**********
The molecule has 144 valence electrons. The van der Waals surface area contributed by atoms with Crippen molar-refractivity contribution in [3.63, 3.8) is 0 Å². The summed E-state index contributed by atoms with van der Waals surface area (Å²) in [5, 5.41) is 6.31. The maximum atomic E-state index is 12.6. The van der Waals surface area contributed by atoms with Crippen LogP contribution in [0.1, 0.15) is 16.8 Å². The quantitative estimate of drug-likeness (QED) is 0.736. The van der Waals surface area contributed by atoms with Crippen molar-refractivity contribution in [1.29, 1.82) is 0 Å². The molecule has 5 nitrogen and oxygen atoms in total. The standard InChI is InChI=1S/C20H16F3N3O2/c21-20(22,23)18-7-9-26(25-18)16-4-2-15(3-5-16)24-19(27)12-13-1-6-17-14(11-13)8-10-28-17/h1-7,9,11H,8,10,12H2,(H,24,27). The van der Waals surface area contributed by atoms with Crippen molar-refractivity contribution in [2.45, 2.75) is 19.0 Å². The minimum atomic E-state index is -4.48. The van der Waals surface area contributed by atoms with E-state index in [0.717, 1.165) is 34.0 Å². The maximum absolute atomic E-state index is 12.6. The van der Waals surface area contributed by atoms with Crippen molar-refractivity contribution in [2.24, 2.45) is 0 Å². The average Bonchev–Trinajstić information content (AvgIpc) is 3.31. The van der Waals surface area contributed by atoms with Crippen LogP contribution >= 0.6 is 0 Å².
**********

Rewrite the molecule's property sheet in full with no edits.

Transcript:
The molecule has 144 valence electrons. The van der Waals surface area contributed by atoms with Crippen molar-refractivity contribution in [3.63, 3.8) is 0 Å². The summed E-state index contributed by atoms with van der Waals surface area (Å²) in [5, 5.41) is 6.31. The maximum atomic E-state index is 12.6. The van der Waals surface area contributed by atoms with Crippen LogP contribution in [0.1, 0.15) is 16.8 Å². The quantitative estimate of drug-likeness (QED) is 0.736. The van der Waals surface area contributed by atoms with Crippen molar-refractivity contribution in [1.29, 1.82) is 0 Å². The molecule has 5 nitrogen and oxygen atoms in total. The standard InChI is InChI=1S/C20H16F3N3O2/c21-20(22,23)18-7-9-26(25-18)16-4-2-15(3-5-16)24-19(27)12-13-1-6-17-14(11-13)8-10-28-17/h1-7,9,11H,8,10,12H2,(H,24,27). The van der Waals surface area contributed by atoms with Crippen molar-refractivity contribution in [2.45, 2.75) is 19.0 Å². The minimum atomic E-state index is -4.48. The van der Waals surface area contributed by atoms with E-state index in [0.717, 1.165) is 34.0 Å². The maximum absolute atomic E-state index is 12.6. The van der Waals surface area contributed by atoms with Crippen molar-refractivity contribution in [2.24, 2.45) is 0 Å². The average Bonchev–Trinajstić information content (AvgIpc) is 3.31. The van der Waals surface area contributed by atoms with Crippen LogP contribution >= 0.6 is 0 Å².